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Simple Assignment Operator

Definition

Making variables and putting data into them.

What does data look like?

Numbers

Here's what the number 7 looks like in the computer as a base 2 number:

00000000000000000000000000000111

That's 32 bits in a row, which is maybe a little overwhelming to look at. So, we break up the bits into groups of 8 that we call bytes. (You've probably heard that term, like in a 500GB hard drive. That's 500 billion bytes!)

00000000 00000000 00000000 00000111

For the sake of discussion, we'll not worry about the first 3 bytes since they are all zeros. We'll just look at the last byte.

00000111

Now we'll blow it up and look at what it means if we are working with number data. The computer only understands base 2 arithmetic. The rightmost bit is the one's position, the next one to the left is the two's position, next is the four's, etc.

byte02

Here's what 10 looks like:
00001010
Here's 255:
11111111
And here's 682 but we had to add back the next byte:
00000010 10101010

Characters

What about letters? Here's what the letter A is in the computer:

01000001

Huh? That looks like a number! Yep, that's what everything is in the computer. That's also the number 65.
How does the computer know that it's an A and not 65?
Because we tell it that it's an A. That's what Assignment means.


Using the Simple Assignment Operator

Definition

Assignment is setting a variable to a value and telling the computer the value's type.

In JavaScript, we do this by simply assigning a value to a variable. JavaScript figures out what type based on how you write the value:

  • Numbers: 45, 123.99
  • Strings: "this is a string", "Here's another", "12.99"
  • A number is declared by not using quotes.
  • A string is declared with the quotes, even if the value within the quotes is a set of digits 0-9 so that it superficially looks like a number.

There are several ways to do assignment in JavaScript.
The simplest is the Simple Assignment Operator.

assignment

Simple Assignment while declaring the variable

This is valid syntax for JavaScript but we want you to not do this. It's considered bad coding form.

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// Simple Assignment while declaring the variable

let firstName = "Fred";
let income = 40000;

document.write("First Name: " + firstName);
document.write("<br />");
document.write("Annual Income: " + income);


Simple Assignment after the variable has been declared.

This can happen anywhere in your code after the declaration. This is correct form that conforms to our coding standards.

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// Simple Assignment after declaring the variable
let petName;

petName = "Fido";

document.write("Pet Name: " + petName);


Simple Assignment with Math.
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// Simple Assignment with Math
let total;
let countOne;
let countTwo;

countOne = 500;
countTwo = 345;

total = countOne * countOne;

document.write("The total is: " + total);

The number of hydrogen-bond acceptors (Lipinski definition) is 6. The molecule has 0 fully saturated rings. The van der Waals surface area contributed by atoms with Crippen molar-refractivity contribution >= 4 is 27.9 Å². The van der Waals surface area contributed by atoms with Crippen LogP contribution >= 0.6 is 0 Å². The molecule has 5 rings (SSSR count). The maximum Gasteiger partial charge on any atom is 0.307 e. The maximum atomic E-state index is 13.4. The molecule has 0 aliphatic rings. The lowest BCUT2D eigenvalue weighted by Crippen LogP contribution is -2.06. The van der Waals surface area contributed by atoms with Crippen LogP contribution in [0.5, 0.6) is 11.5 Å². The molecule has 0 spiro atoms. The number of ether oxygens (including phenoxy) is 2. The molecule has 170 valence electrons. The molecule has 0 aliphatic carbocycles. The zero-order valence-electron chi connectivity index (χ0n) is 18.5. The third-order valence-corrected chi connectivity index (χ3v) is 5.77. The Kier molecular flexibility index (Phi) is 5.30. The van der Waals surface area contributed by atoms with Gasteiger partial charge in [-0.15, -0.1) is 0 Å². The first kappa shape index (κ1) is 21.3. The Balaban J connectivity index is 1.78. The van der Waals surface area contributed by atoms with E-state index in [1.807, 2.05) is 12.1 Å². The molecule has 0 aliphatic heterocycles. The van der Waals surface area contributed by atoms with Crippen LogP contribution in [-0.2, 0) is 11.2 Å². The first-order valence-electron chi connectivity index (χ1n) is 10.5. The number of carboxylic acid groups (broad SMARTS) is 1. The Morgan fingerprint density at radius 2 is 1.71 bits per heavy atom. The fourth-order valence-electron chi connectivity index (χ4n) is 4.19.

Simple Assignment by replacing the value of a variable.
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// Simple Assignment with replacement

let address;

address = "123 Some St.";

document.write("Address: " + address);
document.write("<br />");

address = "456 Another St.";

document.write("New Address: " + address);


Simple Assignment to a new type.

Recall that JavaScript variables are officially "untyped."  This means that variables can initially hold any type of data, and then later on in the program, you could change their content to a different type of data!

Many other languages, like Java and C#, are "strongly typed" languages, and will not permit this kind of loosey-goosey work. Their variables have to be declared as being a certain type when you set them up, and you can't change the type of data placed into them later to some other type of data.

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// Simple Assignment to a new type

let vagueName;

vagueName = "I'm a string for now.";

document.write("Here's vagueName: " + vagueName);
document.write("<br />");

vagueName = 25.99;

document.write("New value for vagueName: " + vagueName);


Simple Assignment with a function.

You can also assign the value of a variable with the results of a function. This is very common and will look very normal quickly.

  • Notice the value of userName before and after the prompt()
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// Simple Assignment from a function

let userName;

document.write("Your user name is: " + userName);

userName = prompt("Enter your user name");

document.write("Your user name is: " + userName);


Simple Assignment can be done to a variable "in-place", from itself to itself.
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// Simple Assignment in place
let priceOne;
let priceTwo;
let priceTotal;

priceOne = 15.87;

// This arrives into the variable as a string
priceTwo = prompt("Enter a price.");

// Convert the string in the variable into a number
priceTwo = Number(priceTwo);

priceTotal = priceOne + priceTwo;

document.write("Total Price is: " + priceTotal);

Labs

  1. Lab03: Simple Assignment
    • unit02/labs/lab-03-simpleAssignment.html